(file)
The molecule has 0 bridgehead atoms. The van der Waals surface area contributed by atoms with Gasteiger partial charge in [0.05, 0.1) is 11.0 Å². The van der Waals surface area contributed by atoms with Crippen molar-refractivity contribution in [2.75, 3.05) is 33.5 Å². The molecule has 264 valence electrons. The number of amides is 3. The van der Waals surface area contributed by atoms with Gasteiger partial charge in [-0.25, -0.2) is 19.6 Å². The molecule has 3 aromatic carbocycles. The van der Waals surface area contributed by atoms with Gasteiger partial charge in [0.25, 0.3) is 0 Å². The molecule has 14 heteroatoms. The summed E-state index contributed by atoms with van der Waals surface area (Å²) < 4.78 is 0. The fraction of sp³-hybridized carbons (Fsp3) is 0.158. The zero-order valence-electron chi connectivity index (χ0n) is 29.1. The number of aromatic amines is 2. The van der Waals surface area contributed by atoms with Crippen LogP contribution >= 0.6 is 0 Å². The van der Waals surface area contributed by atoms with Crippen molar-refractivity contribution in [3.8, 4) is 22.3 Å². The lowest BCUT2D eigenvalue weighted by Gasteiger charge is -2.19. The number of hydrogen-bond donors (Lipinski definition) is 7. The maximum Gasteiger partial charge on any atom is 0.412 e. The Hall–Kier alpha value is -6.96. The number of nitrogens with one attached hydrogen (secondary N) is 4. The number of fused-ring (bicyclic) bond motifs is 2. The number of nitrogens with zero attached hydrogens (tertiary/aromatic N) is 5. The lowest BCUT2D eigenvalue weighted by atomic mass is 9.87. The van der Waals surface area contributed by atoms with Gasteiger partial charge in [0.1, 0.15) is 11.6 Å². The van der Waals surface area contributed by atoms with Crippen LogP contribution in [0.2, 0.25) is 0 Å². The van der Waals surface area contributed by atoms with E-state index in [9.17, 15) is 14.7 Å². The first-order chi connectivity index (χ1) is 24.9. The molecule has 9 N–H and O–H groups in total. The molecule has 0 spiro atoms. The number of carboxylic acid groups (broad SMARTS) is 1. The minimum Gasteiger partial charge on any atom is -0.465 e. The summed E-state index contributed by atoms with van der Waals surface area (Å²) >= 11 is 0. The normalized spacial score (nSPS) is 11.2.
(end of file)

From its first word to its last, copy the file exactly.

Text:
The molecule has 0 bridgehead atoms. The van der Waals surface area contributed by atoms with Gasteiger partial charge in [0.05, 0.1) is 11.0 Å². The van der Waals surface area contributed by atoms with Crippen molar-refractivity contribution in [2.75, 3.05) is 33.5 Å². The molecule has 264 valence electrons. The number of amides is 3. The van der Waals surface area contributed by atoms with Gasteiger partial charge in [-0.25, -0.2) is 19.6 Å². The molecule has 3 aromatic carbocycles. The van der Waals surface area contributed by atoms with Gasteiger partial charge in [0.25, 0.3) is 0 Å². The molecule has 14 heteroatoms. The summed E-state index contributed by atoms with van der Waals surface area (Å²) < 4.78 is 0. The fraction of sp³-hybridized carbons (Fsp3) is 0.158. The zero-order valence-electron chi connectivity index (χ0n) is 29.1. The number of aromatic amines is 2. The van der Waals surface area contributed by atoms with Crippen LogP contribution >= 0.6 is 0 Å². The van der Waals surface area contributed by atoms with Crippen molar-refractivity contribution in [3.8, 4) is 22.3 Å². The lowest BCUT2D eigenvalue weighted by Gasteiger charge is -2.19. The number of hydrogen-bond donors (Lipinski definition) is 7. The maximum Gasteiger partial charge on any atom is 0.412 e. The Hall–Kier alpha value is -6.96. The number of nitrogens with one attached hydrogen (secondary N) is 4. The number of fused-ring (bicyclic) bond motifs is 2. The number of nitrogens with zero attached hydrogens (tertiary/aromatic N) is 5. The lowest BCUT2D eigenvalue weighted by atomic mass is 9.87. The van der Waals surface area contributed by atoms with Gasteiger partial charge in [0.1, 0.15) is 11.6 Å². The van der Waals surface area contributed by atoms with Crippen LogP contribution in [0.2, 0.25) is 0 Å². The van der Waals surface area contributed by atoms with E-state index in [9.17, 15) is 14.7 Å². The first-order chi connectivity index (χ1) is 24.9. The molecule has 9 N–H and O–H groups in total. The molecule has 0 spiro atoms. The number of carboxylic acid groups (broad SMARTS) is 1. The minimum Gasteiger partial charge on any atom is -0.465 e. The summed E-state index contributed by atoms with van der Waals surface area (Å²) >= 11 is 0. The normalized spacial score (nSPS) is 11.2.